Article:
A term baby boy born to non-consanguinous parents with no significant family history – weighed 3.5 Kgs at birth and had good APGAR score and didn’t require any resuscitation at birth. Baby was feeding well and both mom & baby were discharged home on day 3.

Day 5 baby was brought in to the Emergency as the parents noticed a generalised tonic-clonic seizure lasting for 3 minutes. There were no precipitating factors and on arrival baby’s blood sugars were normal at 65 mg/dL. Sepsis screen was negative. Arterial Blood Gas (ABG) done at the time along with serum lactate & ammonia levels were within normal limits. An MRI brain done was reported to be normal. A single loading dose of Phenobarbitone was given and no further seizures were noted. Paediatric Neurologist review was done and the advice was to continue oral phenobarbitone for 6 weeks, despite the EEG being normal and the suspicion was it is “probably 5th day fits”. As per the hospital policy, the baby has had newborn screening the results of which were awaited. Parents requested a second opinion from a Paediatric Neurologist from a different city – and by that time the results of the newborn screening showed all the results being normal except biotinidase screening showing possible deficiency (with the biotinidase enzyme activity showing levels of 0.014 AU) and hence subsequent serum biotinindase assay was done – which was reported to show 0.40 nmoles/min/ml (with the normal range being 5.50 to 17.10) – confirming biotinidase deficiency – and the baby was commenced on oral biotin supplementation and currently baby is 5 years old with no further seizures and the development being completely normal.


A term female baby weighing 2.9 Kgs was born by normal vaginal delivery to non-consanguinous parents, was feeing well and discharged home at 48 hours of age. Baby had mild icterus and no other risk factors. Presented on day 5 with neonatal seizures – but the routine newborn screening revealed biotinidase deficiency (with levels of biotinidase enzyme activity being 0.022 AU) with all the other screening by TMS (Tandem Mass Spectrophotometry) being normal – and later confirmed with serum biotinidase assay with levels being 0.36 nmoles/min/ml (with the normal range being 5.50 to 17.10) and hence no imaging was done – baby was commenced on biotin supplements and currently baby at the age of 2 years is doing well with no further seizures – on biotin supplementation.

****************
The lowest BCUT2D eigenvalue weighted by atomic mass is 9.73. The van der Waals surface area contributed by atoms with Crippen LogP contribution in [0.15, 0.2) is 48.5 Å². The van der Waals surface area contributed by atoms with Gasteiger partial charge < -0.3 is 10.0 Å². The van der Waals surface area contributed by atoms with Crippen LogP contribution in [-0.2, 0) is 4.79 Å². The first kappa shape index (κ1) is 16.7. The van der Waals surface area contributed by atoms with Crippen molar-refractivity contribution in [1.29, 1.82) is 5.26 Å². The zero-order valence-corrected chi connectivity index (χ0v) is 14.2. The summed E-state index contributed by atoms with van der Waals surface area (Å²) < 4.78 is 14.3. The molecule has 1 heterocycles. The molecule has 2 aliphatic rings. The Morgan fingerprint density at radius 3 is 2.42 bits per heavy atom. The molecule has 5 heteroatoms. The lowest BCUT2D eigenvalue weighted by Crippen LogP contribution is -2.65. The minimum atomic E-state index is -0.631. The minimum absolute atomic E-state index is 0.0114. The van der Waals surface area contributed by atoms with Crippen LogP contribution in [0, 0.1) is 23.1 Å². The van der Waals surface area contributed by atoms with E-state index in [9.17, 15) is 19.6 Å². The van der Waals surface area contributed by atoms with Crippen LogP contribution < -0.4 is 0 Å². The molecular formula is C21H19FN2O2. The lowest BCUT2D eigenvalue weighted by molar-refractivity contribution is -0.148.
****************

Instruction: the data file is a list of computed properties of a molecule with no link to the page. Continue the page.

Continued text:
15 days old baby boy was brought to our hospital for a second opinion. The baby was born elsewhere by normal vaginal delivery with APGAR scores of 8 & 9 at 1 and 5 minutes respectively. Birth weight was 2.890 Kgs. Baby was doing well in the first few days. Breast fed and baby was feeding well. On day 5 baby was noted to have jerks of the whole body – when they were seen by a local Paediatrician – who checked the baby – weight being 2.69 Kgs. Mild jaundice with serum bilirubin being (8.9 mg/dL) and serum calcium, magnesium and blood sugar were all within normal limits. The local Paediatrician had organised EEG & MRI brain both of which were reported to be normal. After all these, the baby had been commenced on oral phenobarbitone. Parents brought the baby to see us – clinically the baby was normal. There was no family history of epilepsy or any other genetic disorders. Pregnancy had been uneventful. Hence as per our hospital policy we explained the need for newborn screening and advised the same. Parents got the newborn screening done – which was reported to be normal for congenital hypothyroidism, Glucose-6-Phosphatase Dehydrogenase (G6PD) Deficiency, 17 (OH) progesterone, Immunoreactive trypsin (for cystic fibrosis), amino acid and organic acid disorders – but was showing biotinidase deficiency (with levels of biotinidase enzyme activity being 0.012 AU) – and later confirmed with serum biotinidase assay with levels being 0.28 nmoles/min/ml (with the normal range being 5.50 to 17.10). Baby was commenced on oral biotin supplements and was stopped phenobarbitone. Currently baby is 4 years old and doing well – both mentally and developmentally with no seizures.